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  • Tuesday Mornings

    Ordinarily, there is nothing remarkable about a Tuesday morning. At best, it proves we made it through Monday; at worst, it serves as a reminder that Friday is still three days away. For the past 24 months, it has meant something more to me and my wife.
  • A stranger in line

    As we work to build a more resilient Air Force, let the people around us know they matter and strengthen our connections with the Airmen and communities that surround us, I implore you to ignore the voices of fear and apprehension that might prevent you from reaching out to the person next to you. Say hello to that stranger. Greet that Airman. Introduce yourself to the person you’ve never seen before at work or in the grocery store. You never know what a difference you might make in their life. But I truly believe that even if you don’t make a difference in their life, you will in yours. Aim high, Airman. Dover Pride.
  • Other Hand Awareness: A simple approach to modern problems

    As with many of our duties, asking the important questions and noting simple changes could spark the flame of an entirely new way to complete a process or give valuable time back for other tasks that need to be completed. Footprints weren’t left on the moon by people who walked to work staring at the ground. Each of us has the opportunity to make an impact just as those pioneers did.
  • A crisis of courage

    Before transferring into the Air Force, I served in the Army as an armor officer in an armored cavalry squadron. As a part of the lead element in the 2003 invasion of Iraq, I was a scout platoon leader in charge of 31 men and six Bradley Fighting Vehicles. During my wartime experience, I have seen men who were dynamic leaders in exercises wilt under the responsibilities of combat, and I have seen others step up to the challenge and excel when it mattered most. While we were staged in Kuwait prior to facing the enemy, I was able to witness both extremes of courage.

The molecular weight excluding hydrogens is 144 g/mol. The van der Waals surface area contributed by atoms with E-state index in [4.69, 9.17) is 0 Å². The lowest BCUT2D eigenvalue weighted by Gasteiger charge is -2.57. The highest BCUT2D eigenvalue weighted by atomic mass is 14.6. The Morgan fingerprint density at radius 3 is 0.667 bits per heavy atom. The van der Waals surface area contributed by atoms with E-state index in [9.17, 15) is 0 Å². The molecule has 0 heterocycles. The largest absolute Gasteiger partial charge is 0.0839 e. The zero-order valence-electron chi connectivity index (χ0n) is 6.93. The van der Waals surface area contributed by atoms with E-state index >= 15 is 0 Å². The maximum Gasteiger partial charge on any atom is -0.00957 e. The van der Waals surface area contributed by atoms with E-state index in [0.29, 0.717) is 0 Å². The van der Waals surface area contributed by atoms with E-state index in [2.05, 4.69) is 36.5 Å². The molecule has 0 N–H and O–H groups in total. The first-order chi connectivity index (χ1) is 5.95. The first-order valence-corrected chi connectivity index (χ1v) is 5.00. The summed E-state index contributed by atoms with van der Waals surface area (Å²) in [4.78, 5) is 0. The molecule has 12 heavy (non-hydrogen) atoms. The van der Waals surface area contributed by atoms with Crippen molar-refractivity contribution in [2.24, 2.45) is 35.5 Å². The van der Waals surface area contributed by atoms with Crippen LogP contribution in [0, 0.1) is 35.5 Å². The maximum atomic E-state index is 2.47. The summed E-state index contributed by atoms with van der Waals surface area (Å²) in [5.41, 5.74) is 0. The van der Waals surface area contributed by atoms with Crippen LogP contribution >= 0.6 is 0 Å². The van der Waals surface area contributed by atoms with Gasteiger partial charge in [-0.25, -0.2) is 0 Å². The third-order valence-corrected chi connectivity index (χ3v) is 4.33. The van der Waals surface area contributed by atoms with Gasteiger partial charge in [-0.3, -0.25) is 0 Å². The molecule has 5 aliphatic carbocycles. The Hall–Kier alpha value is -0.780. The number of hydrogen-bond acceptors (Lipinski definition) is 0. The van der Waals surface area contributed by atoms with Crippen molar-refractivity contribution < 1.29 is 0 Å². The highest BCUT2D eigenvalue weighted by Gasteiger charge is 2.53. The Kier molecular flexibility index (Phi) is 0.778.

• Attitude + Choices + Effort

    As we have stepped into a new year, Dover Airmen continue to do amazing things and make me proud each and every day to work for them. My philosophy has always been to have a positive attitude, make good choices and give a high level of effort, no matter what your profession is, through our Air Force Core Values. I share these with our newest Airmen in each First Term Airmen Course to build a connection between the Airmen and the mission. It is important that we build connections at all levels, since being an Airman is what all of us one percent have in common. What does it mean to be an Airman?
  • The Dream Today … What Would Dr. Martin Luther King Jr. Say?

    A poem entitled "The Dream Today … What Would Dr. Martin Luther King Jr. Say?" written by Maj. Darris Johnson, 19th Communications Squadron commander.
  • Let's TALK about it

    Struggling with depression doesn’t make you any less of an Airman. This simple statement, repeated many times during my counseling sessions, is often the catalyst to helping Airmen open up and begin their healing process. And make no mistake about it – Depression is a “silent disease.” “Silent,” because the social stigma attached to people struggling with depression too often forces people into silence. And that silence is deadly.
  • Air Force Leaders’ Resilience: “Who is checking-in on us?”

    Air Force Magazine recently reported that during 2019, the U.S. Air Force experienced an increase in suicide rates across the service. As leaders, we are challenged with facing this number one enemy. As Airmen, we hear the term, “resiliency” constantly. Leaders at all levels preach the message of taking steps towards resiliency to our Airmen, but I know many are still asking what resiliency truly is and why we have to keep talking about it. Air Force Maj. Gen. Allan Day, director of logistics operations for the Defense Logistics Agency, recently spoke to the Logistics Officer Association Lighting Chapter at MacDill AFB to share his candid thoughts about resiliency.
  • Overcoming enormous odds – learning to perservere

    U.S. Air Force Tech. Sgt. Matthew Knef, 314th Aircraft Maintenance Squadron contractor officer representative, shares his story about overcoming odds and learning to persevere at Little Rock Air Force Base, Arkansas, Oct. 8, 2019. Knef shared a story about how a couple of bad decisions could have derailed his career, but instead gave him motivation to be successful in the Air Force.
  • Moving forward after failure

    Our Airmen are hurting. Our Airmen are overworked, underappreciated and far too often seek permanent solutions to temporary problems.
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